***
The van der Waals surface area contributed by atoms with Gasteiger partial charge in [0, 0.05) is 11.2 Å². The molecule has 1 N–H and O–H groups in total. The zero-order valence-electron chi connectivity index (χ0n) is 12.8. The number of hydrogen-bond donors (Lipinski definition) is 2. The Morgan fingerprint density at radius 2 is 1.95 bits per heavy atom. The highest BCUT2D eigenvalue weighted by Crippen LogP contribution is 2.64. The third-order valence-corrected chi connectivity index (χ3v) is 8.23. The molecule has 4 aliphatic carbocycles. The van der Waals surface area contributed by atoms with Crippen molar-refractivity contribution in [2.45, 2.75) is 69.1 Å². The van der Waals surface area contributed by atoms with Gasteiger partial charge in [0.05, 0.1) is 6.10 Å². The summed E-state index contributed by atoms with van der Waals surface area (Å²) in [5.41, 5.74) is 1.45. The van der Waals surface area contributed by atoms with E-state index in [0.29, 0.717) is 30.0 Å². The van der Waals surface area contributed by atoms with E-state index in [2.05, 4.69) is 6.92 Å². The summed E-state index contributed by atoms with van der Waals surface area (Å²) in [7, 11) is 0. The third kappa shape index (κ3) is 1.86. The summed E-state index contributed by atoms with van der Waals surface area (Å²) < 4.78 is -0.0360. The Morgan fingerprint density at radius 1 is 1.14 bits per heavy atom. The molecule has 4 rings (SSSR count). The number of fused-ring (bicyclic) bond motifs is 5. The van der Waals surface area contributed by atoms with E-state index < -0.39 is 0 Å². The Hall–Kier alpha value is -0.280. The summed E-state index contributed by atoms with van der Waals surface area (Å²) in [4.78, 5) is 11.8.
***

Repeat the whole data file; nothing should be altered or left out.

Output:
The van der Waals surface area contributed by atoms with Gasteiger partial charge in [0, 0.05) is 11.2 Å². The molecule has 1 N–H and O–H groups in total. The zero-order valence-electron chi connectivity index (χ0n) is 12.8. The number of hydrogen-bond donors (Lipinski definition) is 2. The Morgan fingerprint density at radius 2 is 1.95 bits per heavy atom. The highest BCUT2D eigenvalue weighted by Crippen LogP contribution is 2.64. The third-order valence-corrected chi connectivity index (χ3v) is 8.23. The molecule has 4 aliphatic carbocycles. The van der Waals surface area contributed by atoms with Crippen molar-refractivity contribution in [2.45, 2.75) is 69.1 Å². The van der Waals surface area contributed by atoms with Gasteiger partial charge in [0.05, 0.1) is 6.10 Å². The summed E-state index contributed by atoms with van der Waals surface area (Å²) in [5.41, 5.74) is 1.45. The van der Waals surface area contributed by atoms with E-state index in [0.29, 0.717) is 30.0 Å². The van der Waals surface area contributed by atoms with E-state index in [2.05, 4.69) is 6.92 Å². The summed E-state index contributed by atoms with van der Waals surface area (Å²) in [7, 11) is 0. The third kappa shape index (κ3) is 1.86. The summed E-state index contributed by atoms with van der Waals surface area (Å²) < 4.78 is -0.0360. The Morgan fingerprint density at radius 1 is 1.14 bits per heavy atom. The molecule has 4 rings (SSSR count). The number of fused-ring (bicyclic) bond motifs is 5. The van der Waals surface area contributed by atoms with E-state index < -0.39 is 0 Å². The Hall–Kier alpha value is -0.280. The summed E-state index contributed by atoms with van der Waals surface area (Å²) in [4.78, 5) is 11.8.